Leather is a popular choice of sofa material, as it has a variety of long-term benefits such as durability, comfort and more. There is a wide range of sofa leather types, each with their own benefits and drawbacks – and choosing the right one for your needs is important!
Most Popular Types of Sofa Leather
Our suggestion: The Nelson Sofa (featured above)
Leather-making processes transforms this material into the classic look you’re used to. Several treatments result in the most popular sofa leathers you can choose from.
Full aniline leather is the choice to make for the highest quality of full grain leathers, as they have very few imperfections to worry about. The dyeing process to achieve aniline leather makes it less stain resistant, but it’s a softer choice for your sofa. Over time, aniline leather develops a stunning patina finish.
Providing colour uniformity and surface protection that pigmented leathers are known for, semi-aniline leather is a soft material. This type of leather can come in many different colours, maintaining their softness due to the natural top grain.
For a more durable solution that gives you easier maintenance options, pigmented leather is a preferred choice for aniline and semi-aniline leathers. Some of the leather’s softness is lost in the dyeing process, but pigmented leather offers the best resistance to soiling, wear and tear, and fading from light.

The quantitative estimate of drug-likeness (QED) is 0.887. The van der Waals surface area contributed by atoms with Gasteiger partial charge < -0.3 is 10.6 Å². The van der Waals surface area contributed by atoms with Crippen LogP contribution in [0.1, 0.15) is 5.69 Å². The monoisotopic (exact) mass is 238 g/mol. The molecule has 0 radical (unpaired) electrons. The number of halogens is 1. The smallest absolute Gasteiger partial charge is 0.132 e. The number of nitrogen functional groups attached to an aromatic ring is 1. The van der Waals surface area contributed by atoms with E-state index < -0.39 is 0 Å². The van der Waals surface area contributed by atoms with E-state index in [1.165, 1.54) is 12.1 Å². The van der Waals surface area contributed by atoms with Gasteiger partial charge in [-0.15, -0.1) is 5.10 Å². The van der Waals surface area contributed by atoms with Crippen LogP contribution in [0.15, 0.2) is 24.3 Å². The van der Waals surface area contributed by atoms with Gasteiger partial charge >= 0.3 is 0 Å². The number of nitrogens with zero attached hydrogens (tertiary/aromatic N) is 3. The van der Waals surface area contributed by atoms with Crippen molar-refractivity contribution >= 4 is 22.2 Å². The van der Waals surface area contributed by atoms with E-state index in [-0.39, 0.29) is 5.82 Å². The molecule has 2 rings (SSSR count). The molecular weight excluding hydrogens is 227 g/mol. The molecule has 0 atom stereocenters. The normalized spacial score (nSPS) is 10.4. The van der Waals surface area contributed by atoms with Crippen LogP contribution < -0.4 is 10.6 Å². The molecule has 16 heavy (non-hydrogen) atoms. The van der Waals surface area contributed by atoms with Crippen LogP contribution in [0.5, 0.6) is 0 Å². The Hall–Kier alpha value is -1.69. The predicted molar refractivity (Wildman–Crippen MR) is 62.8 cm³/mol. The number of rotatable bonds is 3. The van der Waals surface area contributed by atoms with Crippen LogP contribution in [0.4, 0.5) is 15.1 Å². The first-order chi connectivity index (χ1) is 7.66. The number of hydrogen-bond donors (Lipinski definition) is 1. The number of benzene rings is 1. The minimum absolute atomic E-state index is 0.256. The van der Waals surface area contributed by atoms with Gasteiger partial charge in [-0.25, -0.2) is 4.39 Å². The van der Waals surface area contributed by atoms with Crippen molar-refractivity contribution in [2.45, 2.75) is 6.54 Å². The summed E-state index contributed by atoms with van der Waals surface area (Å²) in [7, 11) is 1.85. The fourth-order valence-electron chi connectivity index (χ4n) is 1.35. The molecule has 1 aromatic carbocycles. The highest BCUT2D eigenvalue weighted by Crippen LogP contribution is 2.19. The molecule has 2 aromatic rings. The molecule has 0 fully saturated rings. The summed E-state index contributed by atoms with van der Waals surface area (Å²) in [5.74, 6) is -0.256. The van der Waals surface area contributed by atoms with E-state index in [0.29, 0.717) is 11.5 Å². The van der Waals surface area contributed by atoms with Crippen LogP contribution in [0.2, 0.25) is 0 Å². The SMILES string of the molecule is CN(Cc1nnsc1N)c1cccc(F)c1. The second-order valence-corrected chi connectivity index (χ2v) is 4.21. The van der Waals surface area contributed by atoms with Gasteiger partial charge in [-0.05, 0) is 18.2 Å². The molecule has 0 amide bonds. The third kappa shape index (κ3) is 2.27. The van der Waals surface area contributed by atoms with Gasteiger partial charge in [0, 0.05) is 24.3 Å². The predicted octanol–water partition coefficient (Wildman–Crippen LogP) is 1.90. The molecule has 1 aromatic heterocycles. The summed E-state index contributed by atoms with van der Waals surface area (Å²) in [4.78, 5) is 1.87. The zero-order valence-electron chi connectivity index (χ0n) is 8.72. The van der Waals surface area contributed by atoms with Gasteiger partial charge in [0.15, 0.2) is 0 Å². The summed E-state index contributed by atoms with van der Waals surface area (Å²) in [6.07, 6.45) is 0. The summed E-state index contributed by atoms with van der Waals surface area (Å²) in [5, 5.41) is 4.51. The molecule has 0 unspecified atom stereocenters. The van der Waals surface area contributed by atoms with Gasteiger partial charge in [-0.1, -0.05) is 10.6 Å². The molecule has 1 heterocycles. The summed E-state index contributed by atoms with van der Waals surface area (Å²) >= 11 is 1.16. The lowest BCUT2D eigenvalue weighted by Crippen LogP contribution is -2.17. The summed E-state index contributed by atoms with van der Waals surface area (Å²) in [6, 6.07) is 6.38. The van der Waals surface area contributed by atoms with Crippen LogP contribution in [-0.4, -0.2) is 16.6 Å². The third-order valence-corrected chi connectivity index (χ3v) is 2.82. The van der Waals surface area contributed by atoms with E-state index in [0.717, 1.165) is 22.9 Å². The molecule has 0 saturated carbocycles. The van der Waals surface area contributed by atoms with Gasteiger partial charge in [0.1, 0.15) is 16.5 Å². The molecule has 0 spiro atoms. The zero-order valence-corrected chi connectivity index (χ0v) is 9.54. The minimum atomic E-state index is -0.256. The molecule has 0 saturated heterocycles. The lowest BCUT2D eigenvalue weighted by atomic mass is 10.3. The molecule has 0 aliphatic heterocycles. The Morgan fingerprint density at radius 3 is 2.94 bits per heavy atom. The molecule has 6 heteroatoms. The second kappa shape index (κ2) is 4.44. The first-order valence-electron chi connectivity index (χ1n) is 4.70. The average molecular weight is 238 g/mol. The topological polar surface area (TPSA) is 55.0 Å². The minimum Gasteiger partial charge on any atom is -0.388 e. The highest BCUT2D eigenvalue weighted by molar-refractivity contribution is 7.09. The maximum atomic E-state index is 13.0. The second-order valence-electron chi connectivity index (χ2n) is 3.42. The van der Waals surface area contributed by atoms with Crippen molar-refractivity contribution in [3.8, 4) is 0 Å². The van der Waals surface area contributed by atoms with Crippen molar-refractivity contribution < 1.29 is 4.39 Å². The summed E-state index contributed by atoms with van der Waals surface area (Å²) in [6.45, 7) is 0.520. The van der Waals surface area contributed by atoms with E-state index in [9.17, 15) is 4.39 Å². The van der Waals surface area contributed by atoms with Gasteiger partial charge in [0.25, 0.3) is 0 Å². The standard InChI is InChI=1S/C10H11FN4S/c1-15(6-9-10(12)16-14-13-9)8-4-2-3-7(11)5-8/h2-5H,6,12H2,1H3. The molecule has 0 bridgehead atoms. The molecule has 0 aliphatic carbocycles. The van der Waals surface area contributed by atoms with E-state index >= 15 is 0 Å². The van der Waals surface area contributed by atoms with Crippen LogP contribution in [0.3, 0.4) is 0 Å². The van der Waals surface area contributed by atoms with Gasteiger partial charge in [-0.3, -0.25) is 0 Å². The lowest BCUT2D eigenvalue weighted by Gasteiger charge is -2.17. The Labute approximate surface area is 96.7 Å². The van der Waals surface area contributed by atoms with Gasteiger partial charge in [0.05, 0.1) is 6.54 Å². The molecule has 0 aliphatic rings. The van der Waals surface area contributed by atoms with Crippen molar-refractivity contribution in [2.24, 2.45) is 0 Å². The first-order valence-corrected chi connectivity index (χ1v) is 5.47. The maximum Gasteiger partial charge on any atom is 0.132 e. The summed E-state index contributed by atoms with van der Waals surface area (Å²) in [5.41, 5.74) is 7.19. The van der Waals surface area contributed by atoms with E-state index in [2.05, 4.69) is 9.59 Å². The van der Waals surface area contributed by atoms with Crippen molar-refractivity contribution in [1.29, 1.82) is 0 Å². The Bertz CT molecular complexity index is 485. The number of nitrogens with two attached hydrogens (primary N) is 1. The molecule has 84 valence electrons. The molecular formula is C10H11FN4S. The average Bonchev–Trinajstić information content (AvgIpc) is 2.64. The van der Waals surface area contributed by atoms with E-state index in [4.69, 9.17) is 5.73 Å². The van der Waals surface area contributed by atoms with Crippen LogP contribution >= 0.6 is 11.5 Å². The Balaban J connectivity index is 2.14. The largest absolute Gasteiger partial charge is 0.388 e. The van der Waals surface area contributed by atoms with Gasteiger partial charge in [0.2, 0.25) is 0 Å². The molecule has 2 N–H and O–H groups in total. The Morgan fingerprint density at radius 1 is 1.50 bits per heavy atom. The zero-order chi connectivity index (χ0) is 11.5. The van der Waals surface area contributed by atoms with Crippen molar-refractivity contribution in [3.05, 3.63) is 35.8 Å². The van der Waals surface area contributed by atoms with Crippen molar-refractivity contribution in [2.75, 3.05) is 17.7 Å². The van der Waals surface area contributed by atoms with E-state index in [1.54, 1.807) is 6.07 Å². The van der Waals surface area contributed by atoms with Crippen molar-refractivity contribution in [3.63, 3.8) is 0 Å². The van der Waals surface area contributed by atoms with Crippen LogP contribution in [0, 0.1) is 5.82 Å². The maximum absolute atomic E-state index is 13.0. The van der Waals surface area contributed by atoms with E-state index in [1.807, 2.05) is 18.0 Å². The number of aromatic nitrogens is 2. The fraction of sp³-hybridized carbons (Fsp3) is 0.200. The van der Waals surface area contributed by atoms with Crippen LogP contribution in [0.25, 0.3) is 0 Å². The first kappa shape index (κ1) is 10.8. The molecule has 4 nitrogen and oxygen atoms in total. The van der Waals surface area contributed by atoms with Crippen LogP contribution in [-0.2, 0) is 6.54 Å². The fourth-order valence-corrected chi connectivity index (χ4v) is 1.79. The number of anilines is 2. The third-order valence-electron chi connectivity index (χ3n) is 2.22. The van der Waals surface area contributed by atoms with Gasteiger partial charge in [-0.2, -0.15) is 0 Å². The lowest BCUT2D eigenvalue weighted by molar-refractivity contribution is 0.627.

Consider the Grain
Our suggestion: The Lennon Sofa (featured above)
With the natural thickness of untreated leather being unusable, hides are split into thinner layers with two main cuts: split grain and top grain.
Full grain is a type of top leather that is left in its natural state. It provides the best quality for sofas, but its availability is very limited.
Split grain is typically used in those parts of furniture that your visitors – and you! – won’t see due to it being less durable and stiff.
As the surface layer of hides, top grain is both the strongest and most durable part. It provides a soft and supple solution above other grains.
After the top grain layer is sanded, buffed, and embossed, it gains a natural look with minimal flaws and imperfections.
Other Types of Sofa Leather
Our suggestion: The Belvedere Sofa (featured above)
- Bi-Cast. Also known as PU leather, bi-cast leather is a cost-effective solution of a split grain and a sheet of polyurethane colour glued together. This leather isn’t the best choice for wear and tear resistance, as friction makes it peel and crack.
- Bonded. Cost-effective, bonded leather uses materials that would otherwise be thrown out. It’s also known as blended or reconstituted leather.
- Faux. Typically made from fabrics that have been chemically treated, faux leathers are nonporous and easy to clean.
- Nubuck. Top grain leather that has been buffed or sanded to have a suede and velvet look. Although it has a more uniform look, it’s high-maintenance and fragile.
- Pull Up. With a natural appearance, pull up leather gains a unique and worn-in effect long term with wear and tear through lighter colours.
Knowing how to spot the difference between different types of leather, treatments, and grains can be tricky with an untrained eye. Instead of taking a gamble on your sofa leather, why not get in touch with us to know more? You can request fabric samples to choose which sofa leather you’d love more for your bespoke sofa.